SAN BERNARDINO– On Sept. 15, 2005, Susan came home after work to find her mother, Josephine Kelley, dead at their home on Muscupiabe Street in the City of San Bernardino.
Josephine Kelley was found on her bed, bound by masking tape and audio/visual cables. A pillowcase was over her head. The coroner overseeing this case, Dr. Frank Sheridan, noted that she had been struck in the head at least once and that Ms. Kelley had a bruise on her lips consistent with her being smothered or struck with a hard object. Dr. Sheridan concluded that Ms. Kelley was killed by homicidal asphyxiation. This was either an intentional smothering or positional asphyxiation because of the restrictions on her movement due to the bindings, pillowcase and the blows to the head.
The house had been ransacked and various items of jewelry, rare and foreign coins and a large amount of quarters kept in liquor jars was missing, along with a semi-automatic rifle that belonged to Ms. Kelley’s grandson, Derrick.
The last person to see Ms. Kelley alive was in fact her grandson, Derrick, who lived with his mother and grandmother in the same house.
During early interviews conducted by investigators, the name Sherry Beck was mentioned. She was identified as being at the house talking to Derrick within two hours of the crime. Beck was interviewed and initially said that police should look at a person later identified as Kiesha Smith who lived in an apartment complex where Beck recently lived.
After more information was developed, Beck was interviewed on three more occasions. She eventually confessed to detectives that she was angry at Derrick. Beck was in a car giving Kiesha Smith and her boyfriend—later identified as Michael Mitchell—a ride on the day before the murder. Beck said that Mitchell and Smith asked her if she knew any good burglary targets.
According to Deputy District Attorney Andrew Turk, who prosecuted the case, Beck pointed out the Muscupiabe house and told Mitchell and Smith that it was a good place to burglarize and Derrick was a good target.
The day of the murder, Mitchell, Smith and Beck met and a plan was hatched for Beck to go to Derrick’s house and get him to leave so the house could be burglarized. Beck was also supposed to report back on whom else might have been home. Beck told detectives she went to the house and hung out with Derrick. She discovered that Josephine Kelley was home and Derrick was not interested in leaving.
While Beck was at the house Kiesha Smith walked up the driveway and said she was looking for a lost cat. Beck told detectives that this was a ruse to find out what was taking Beck so long. Beck said she made hand gestures to Smith indicating that the plan should be called off due to Derrick and his grandmother being home. Smith left Beck and Derrick in the garage.
Soon after, Derrick’s friend Chris arrived at the house and Beck left. Beck told detectives she encountered Mitchell and Smith driving a dark SUV on the way home and told them that the plan should be abandoned. Derrick and Chris left with Derrick telling his grandmother goodbye. Ms. Kelley was discovered dead by Susan approximately one and a half hours after Derrick and Chris left the house.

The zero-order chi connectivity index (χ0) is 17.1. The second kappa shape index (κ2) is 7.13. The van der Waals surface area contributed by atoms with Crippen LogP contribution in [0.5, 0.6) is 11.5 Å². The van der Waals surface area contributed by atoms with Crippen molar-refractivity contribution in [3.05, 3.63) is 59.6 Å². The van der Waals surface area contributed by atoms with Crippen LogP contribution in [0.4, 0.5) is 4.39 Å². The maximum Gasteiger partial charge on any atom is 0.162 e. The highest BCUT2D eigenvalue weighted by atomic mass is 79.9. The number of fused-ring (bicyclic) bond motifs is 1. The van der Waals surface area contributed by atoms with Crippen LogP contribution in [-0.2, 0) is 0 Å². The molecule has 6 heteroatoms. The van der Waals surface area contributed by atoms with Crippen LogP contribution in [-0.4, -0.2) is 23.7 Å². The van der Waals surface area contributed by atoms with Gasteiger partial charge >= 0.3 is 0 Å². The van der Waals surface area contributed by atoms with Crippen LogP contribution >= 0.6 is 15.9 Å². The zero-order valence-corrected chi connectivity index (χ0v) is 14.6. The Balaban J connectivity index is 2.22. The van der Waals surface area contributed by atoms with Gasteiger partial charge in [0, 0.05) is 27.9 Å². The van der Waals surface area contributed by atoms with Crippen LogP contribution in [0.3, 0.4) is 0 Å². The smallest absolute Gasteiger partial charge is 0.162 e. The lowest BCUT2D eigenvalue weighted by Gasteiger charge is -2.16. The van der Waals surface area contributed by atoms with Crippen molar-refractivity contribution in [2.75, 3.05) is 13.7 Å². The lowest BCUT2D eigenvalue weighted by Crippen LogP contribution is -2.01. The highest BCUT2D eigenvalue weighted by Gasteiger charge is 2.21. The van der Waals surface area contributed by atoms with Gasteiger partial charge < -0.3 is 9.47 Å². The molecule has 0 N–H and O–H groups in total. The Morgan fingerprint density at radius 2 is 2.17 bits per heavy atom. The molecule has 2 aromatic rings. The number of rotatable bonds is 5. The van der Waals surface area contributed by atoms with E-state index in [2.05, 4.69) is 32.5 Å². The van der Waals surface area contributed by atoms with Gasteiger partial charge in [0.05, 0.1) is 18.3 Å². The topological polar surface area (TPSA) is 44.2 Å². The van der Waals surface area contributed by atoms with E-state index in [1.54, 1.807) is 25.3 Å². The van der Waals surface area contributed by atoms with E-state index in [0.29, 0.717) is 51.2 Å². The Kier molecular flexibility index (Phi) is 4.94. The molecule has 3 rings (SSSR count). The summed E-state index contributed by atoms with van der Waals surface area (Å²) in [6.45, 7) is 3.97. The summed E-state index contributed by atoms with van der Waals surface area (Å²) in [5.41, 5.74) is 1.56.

In Oct. 2005, a search warrant was served at the house of Michael Mitchell’s mother in Rialto. Many items of jewelry and rare coins identified as coming from the Muscupiabe house were found in a bedroom Mitchell and Smith shared, as well as in a dark SUV registered to Smith. Police also found that two days after the murder, Michael Mitchell had sold a large amount of jewelry from the scene of the crime at a pawn shop in Fontana.
Smith was arrested for a probation violation and Mitchell was arrested for receiving stolen property. While Smith was in custody, she told another inmate that she was actually in custody for a robbery where a lady had died. She said that the lady wouldn’t stop struggling and that she had put a pillowcase over the lady’s head. She also noted that Mitchell had hit the lady until she stopped screaming and fighting and that they had stolen jewelry and rare coins and put them in Smith’s vehicle.
Kesha Williams—who lived at the house with Mitchell, Smith and Mitchell’s mother—said that Smith mentioned she and Mitchell had been involved some residential burglaries and the last one “went bad.”
Mitchell’s mother, Theresa, came forward in 2013, and told detectives about some incidents at her house in the fall of 2005. Theresa said the first incident involved overhearing Smith talking about a burglary where the person was yelling and fighting and Mitchell told Smith to put a pillowcase over her head. Smith also was talking about Mitchell hitting the victim to keep her quiet.
The second incident Theresa talked about was Smith coming home and crying. Smith told Theresa that “the lady died,” that Smith didn’t know the lady was dead. Finally, Theresa said she walked in on Mitchell describing an incident where Mitchell had to hit a woman to keep her quiet. Theresa also reported seeing large jars of quarters in the garage prior to the search warrant being served at her house.
“There were some common themes across the victim impact statements given by Ms. Kelley’s daughter, son and daughter in law at each sentencing,” said DDA Turk. “There was the disbelief that a group of people in their early twenties couldn’t have just burglarized the house without assaulting an elderly person and causing her death. And then they all expressed how horrible it was that a sweet, kind lady had spent her last moments in terror.”
(source/photos: San Bernardino County District Attorney)